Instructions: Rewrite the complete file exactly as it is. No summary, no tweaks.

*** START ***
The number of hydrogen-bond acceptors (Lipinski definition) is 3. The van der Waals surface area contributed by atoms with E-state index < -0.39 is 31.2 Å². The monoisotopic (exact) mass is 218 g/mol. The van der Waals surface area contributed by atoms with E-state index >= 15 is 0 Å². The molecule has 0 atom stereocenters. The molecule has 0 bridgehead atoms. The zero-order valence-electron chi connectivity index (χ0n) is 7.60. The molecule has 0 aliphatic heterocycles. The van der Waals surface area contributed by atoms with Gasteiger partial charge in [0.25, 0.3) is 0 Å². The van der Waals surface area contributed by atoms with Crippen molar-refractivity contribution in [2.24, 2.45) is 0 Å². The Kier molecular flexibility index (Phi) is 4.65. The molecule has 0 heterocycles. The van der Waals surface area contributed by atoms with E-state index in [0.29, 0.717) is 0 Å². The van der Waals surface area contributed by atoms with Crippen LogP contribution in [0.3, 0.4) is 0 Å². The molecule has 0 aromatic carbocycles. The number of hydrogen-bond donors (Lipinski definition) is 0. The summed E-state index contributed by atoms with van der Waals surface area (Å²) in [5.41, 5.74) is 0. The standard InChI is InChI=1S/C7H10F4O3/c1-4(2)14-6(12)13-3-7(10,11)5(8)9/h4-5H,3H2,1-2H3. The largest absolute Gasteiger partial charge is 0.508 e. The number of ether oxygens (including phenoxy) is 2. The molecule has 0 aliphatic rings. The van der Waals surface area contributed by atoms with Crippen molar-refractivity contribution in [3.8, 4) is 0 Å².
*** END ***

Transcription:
The number of hydrogen-bond acceptors (Lipinski definition) is 3. The van der Waals surface area contributed by atoms with E-state index < -0.39 is 31.2 Å². The monoisotopic (exact) mass is 218 g/mol. The van der Waals surface area contributed by atoms with E-state index >= 15 is 0 Å². The molecule has 0 atom stereocenters. The molecule has 0 bridgehead atoms. The zero-order valence-electron chi connectivity index (χ0n) is 7.60. The molecule has 0 aliphatic heterocycles. The van der Waals surface area contributed by atoms with Gasteiger partial charge in [0.25, 0.3) is 0 Å². The van der Waals surface area contributed by atoms with Crippen molar-refractivity contribution in [2.24, 2.45) is 0 Å². The Kier molecular flexibility index (Phi) is 4.65. The molecule has 0 heterocycles. The van der Waals surface area contributed by atoms with E-state index in [0.29, 0.717) is 0 Å². The van der Waals surface area contributed by atoms with Crippen LogP contribution in [0.3, 0.4) is 0 Å². The molecule has 0 aromatic carbocycles. The number of hydrogen-bond donors (Lipinski definition) is 0. The summed E-state index contributed by atoms with van der Waals surface area (Å²) in [5.41, 5.74) is 0. The standard InChI is InChI=1S/C7H10F4O3/c1-4(2)14-6(12)13-3-7(10,11)5(8)9/h4-5H,3H2,1-2H3. The largest absolute Gasteiger partial charge is 0.508 e. The number of ether oxygens (including phenoxy) is 2. The molecule has 0 aliphatic rings. The van der Waals surface area contributed by atoms with Crippen molar-refractivity contribution in [3.8, 4) is 0 Å².